Twitter Is Looking for Suggestions on How to ‘Measure Conversational Health’

Proposed metrics can be submitted through April 13

Cortico developed four indicators to measure conversational health Obencem/iStock
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Twitter is trying to get a better handle on the “overall health of the public conversation,” and the social network is actively seeking suggestions for metrics it should incorporate.

Nonprofit research organization Cortico developed four indicators to measure conversational health— shared attention, shared reality, variety of opinion and receptivity—and Twitter is looking to expand on those and “identify indicators of conversational health that are even more specific to Twitter and its impact.”

From now through Friday, April 13, interested parties can go here to submit applications containing the following information:

  • Contact information (name, email, details about the organization they are affiliated with).
  • Proposed health metrics and methods for capturing, measuring, evaluating and reporting on them.
  • Anticipated resource requirements and methodology.
  • Proposed output and estimated time needed to capture, measure and evaluate health metrics.
  • Relevant, peer-reviewed publications and papers.
  • Indication of whether it is a joint application with another institution.

Select applications will be asked to share further details in May and June, and the initial select projects will be announced in July, with those that are chosen collaborating directly with Twitter’s team and receiving public data access and “meaningful funding,” which will be provided in full at the start of the project in the form of an unrestricted gift.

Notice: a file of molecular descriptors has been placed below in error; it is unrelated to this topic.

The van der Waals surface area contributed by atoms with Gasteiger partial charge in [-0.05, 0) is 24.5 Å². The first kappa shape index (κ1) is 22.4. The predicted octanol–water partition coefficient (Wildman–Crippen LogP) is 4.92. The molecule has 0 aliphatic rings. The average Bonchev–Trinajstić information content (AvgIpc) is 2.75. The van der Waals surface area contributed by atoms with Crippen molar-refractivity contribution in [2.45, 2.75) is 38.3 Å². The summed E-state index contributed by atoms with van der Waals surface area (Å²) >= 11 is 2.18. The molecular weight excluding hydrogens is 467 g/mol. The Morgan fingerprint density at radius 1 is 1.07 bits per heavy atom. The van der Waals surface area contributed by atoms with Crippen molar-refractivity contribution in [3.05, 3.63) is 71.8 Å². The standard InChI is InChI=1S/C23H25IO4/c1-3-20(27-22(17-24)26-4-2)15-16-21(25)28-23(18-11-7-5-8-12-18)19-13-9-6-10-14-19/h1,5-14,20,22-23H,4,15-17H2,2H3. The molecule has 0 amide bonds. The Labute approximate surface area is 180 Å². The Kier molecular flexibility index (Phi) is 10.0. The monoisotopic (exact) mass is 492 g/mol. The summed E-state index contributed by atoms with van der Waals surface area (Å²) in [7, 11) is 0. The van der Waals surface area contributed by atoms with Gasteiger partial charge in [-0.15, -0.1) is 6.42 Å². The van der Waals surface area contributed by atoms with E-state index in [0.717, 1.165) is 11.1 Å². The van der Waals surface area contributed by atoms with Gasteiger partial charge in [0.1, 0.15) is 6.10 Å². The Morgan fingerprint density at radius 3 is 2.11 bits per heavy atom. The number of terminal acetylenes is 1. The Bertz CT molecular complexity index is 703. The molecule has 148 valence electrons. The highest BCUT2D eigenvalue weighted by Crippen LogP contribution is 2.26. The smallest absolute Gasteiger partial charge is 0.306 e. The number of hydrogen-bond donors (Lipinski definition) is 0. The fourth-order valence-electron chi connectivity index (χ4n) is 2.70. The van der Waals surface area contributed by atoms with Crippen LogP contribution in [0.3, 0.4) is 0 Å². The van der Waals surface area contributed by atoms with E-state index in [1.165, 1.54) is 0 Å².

Twitter added, “Our expectation is that successful projects will produce peer-reviewed, publicly available, open-access research articles and open source software whenever possible.”

The social network said in a blog post introducing the initiative, “Twitter’s health will be built and measured by how we help encourage more healthy debate, conversations and critical thinking; conversely, abuse, spam and manipulation will detract from it. We are looking to partner with outside experts to help us identify how we measure the health of Twitter, keep us accountable to share our progress with the world and establish a way forward for the long-term … We don’t have all of the answers and cannot do this alone, but we know that the outcome will be stronger when we look to experts around the world for counsel and support.” David Cohen is editor of Adweek's Social Pro Daily.